A couple of weeks before leaving for Paris, my girlfriend broke up with me. I’m fine. I’d been feeling it for about a month and a half, so it’s no big deal. My friends, attempting to alleviate with humor and forward thinking any pain I might have been feeling from being dumped, alternately told me to either A) fall in love for the summer with a nice girl in Paris, or B) don’t fall in love with a Parisian girl. My friend, in both groups A and B, know me well.
Girls are everywhere. I’ve lived in quite a few very different places in my life, and the one constant in all of them is the presence of attractive women. (I am now going to dispense with repeating the redundant adjective “attractive.”) That statement shouldn’t have to be made considering that women make up over half the human population of the planet. There are very few places on earth one might look where women will not be present. The upper echelons of ecclesiastical and political power structures and are two such places, but that is besides the point. Furthermore, as a young, single man, I have no desire to go to places where women are not present, other than the occasional bar with my male friends, and even then, women are the focus of much of our conversation amidst the grunts and long periods of silence.
(I am about to progress with a series of vague generalizations. Understand that each generalization is completely untrue about the specific women I’ve known in each place I’ve lived and completely true about the lot.)
Girls are everywhere, but girls are not the same everywhere. In Texas, girls are more proper in public and more opinionated in private than girls I’ve known in other places. At Texas A&M, girls just wanted to get married. In Montana, girls are a bit rougher and adventurous than others. California girls are lighter, sunnier, and everything they think, feel, and want is on the surface of their personality. Parisian women, from what I’ve observed so far, are as prone to laughter as to rage and are only genuine.
And they have beautiful legs.
Paris is a modernized city, my mentor, Francisco, told me yesterday, and “modernized” means “built for pedestrians and cyclists, not cars.” This is a city of foot traffic. The rues and boulevards are tree-lined and mostly one way. There is a bistro on every corner and small bakeries on every block. The streets are straight, clean, safe, and easy to navigate. Paris invites its lovers to stroll.
It is also a city of fashion. L.A. and New York City are fashionable too, of course. People dress up there, but the American way is too show off. Our country is one where individualism reigns supreme, and so we tend to do all we can to distinguish ourselves from the equally individualized masses. Americans dress fashionably to be seen.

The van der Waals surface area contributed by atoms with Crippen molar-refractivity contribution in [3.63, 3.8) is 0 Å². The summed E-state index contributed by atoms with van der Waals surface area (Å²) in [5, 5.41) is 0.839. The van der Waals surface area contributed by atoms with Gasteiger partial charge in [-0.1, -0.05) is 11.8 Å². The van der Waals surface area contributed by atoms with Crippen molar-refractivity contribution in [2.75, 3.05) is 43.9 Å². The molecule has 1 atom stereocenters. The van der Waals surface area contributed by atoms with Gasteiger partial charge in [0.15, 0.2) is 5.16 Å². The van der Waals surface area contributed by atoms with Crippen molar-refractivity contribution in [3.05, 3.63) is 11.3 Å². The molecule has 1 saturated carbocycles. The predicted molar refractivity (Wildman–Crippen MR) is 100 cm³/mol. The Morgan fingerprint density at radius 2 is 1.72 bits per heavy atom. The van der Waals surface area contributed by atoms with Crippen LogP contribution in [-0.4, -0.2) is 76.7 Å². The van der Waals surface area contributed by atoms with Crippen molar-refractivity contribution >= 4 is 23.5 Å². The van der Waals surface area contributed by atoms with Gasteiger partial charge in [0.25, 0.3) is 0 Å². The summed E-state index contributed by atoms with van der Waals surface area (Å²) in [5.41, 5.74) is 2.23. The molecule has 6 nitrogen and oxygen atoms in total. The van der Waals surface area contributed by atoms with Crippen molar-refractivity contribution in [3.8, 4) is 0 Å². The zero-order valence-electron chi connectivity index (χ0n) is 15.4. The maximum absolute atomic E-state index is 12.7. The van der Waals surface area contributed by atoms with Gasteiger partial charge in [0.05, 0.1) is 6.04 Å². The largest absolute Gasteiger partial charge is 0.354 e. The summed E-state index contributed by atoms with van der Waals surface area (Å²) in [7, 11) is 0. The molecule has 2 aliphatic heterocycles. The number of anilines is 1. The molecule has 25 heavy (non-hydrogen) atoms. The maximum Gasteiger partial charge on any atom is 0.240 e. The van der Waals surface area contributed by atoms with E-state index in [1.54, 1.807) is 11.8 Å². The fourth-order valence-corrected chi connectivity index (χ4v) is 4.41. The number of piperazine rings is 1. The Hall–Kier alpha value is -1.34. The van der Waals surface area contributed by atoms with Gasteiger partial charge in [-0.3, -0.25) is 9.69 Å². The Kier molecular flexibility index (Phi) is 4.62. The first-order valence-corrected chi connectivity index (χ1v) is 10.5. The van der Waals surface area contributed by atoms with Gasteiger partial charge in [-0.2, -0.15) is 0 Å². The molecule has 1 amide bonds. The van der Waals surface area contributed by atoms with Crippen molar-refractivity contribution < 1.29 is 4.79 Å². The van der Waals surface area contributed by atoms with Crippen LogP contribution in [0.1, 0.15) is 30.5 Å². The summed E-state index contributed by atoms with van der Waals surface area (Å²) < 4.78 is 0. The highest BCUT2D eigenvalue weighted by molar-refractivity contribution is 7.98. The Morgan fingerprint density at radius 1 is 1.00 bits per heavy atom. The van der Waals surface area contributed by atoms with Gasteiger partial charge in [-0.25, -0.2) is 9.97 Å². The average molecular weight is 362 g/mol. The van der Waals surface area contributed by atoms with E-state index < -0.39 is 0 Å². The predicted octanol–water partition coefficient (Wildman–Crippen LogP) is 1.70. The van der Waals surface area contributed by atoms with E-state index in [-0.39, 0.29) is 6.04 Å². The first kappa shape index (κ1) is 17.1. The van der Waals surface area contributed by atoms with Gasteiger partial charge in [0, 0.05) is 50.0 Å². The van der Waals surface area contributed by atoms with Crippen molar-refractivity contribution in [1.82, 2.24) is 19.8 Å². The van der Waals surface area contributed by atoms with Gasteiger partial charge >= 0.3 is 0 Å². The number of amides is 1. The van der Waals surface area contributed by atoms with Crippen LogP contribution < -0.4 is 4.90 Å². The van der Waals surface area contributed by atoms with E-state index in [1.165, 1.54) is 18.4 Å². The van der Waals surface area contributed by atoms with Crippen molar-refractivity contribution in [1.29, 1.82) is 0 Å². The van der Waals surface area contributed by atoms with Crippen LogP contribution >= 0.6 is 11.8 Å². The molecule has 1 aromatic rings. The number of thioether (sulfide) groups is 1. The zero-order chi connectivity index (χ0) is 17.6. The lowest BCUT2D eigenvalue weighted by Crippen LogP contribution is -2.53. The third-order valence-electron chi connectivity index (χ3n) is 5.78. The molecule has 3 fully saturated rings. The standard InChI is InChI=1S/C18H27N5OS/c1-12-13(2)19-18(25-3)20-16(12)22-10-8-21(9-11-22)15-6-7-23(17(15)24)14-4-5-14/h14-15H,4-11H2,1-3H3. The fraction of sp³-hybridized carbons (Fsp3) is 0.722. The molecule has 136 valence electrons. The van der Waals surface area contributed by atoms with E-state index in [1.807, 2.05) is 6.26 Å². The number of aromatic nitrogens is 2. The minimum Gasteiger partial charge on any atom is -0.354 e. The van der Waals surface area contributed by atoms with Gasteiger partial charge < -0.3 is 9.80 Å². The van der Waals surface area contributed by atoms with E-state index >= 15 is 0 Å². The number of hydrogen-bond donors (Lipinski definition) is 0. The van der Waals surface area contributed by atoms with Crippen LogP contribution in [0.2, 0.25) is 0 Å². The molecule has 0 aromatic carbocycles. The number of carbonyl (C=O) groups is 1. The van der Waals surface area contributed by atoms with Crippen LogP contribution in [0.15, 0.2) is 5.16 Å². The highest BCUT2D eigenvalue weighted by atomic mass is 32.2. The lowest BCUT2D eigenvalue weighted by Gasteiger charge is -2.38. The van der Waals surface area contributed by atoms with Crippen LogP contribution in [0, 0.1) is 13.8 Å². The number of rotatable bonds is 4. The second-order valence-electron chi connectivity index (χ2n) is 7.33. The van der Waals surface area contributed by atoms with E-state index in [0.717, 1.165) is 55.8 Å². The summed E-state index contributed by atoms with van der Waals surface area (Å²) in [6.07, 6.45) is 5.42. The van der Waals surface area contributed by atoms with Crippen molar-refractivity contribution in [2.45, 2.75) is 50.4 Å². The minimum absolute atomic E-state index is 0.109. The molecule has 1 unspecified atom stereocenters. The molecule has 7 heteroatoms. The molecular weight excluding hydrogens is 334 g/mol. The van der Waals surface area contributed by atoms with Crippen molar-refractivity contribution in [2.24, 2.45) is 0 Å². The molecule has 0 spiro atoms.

Parisians, on the other hand, dress fashionably to blend in. Paris is a city of beauty. Building fronts are clean. Awnings and bistro umbrellas are color coordinated with the rest of the street. The sidewalks are free of refuse. Paris is a city, the first I’ve been to, where everything seems to fit together in an aesthetically pleasing way. Even the language is lovely – voluptuous and yet succinct, filling the roundest spaces of happiness and narrowing to rush through the tight spaces of anger and sadness.
Even the people, men and women alike, fit together with Paris. Clothing is the epitome of fine without being ostentatious, bold in details in ways that highlight the clothing and by extension, the clothing of everyone around, instead of the person. It is summer, so the combination of breezy summer dresses and lots of walking translate into more shapely pairs of legs than I’ve ever seen in one place in my life. These legs are the very essence of Paris – grand and pedestrian, emotive and deliberate, fashionable and fitting.
Don’t worry, friends. I haven’t fallen in love with a nice Parisian girl for the summer (at least not yet), but I fall in love with a new pair of Parisian legs and the city which they so embody every moment.
Gene Kelly Was Here
These blog posts were all written in the summer of 2011. They chronicle my time in Paris completing an internship as part of my studies at Fuller Seminary. I worked at an art gallery run by missionary-artists ministering to other Parisian artists and got to know the missionary-artists working there.
I am including them here for you to read because I think they work well together as a series. I wrote them as a kind of narrative collage about what it means to be a practicing artist whose first commitment is to Christ and who seeks to share the love of Christ with other artists.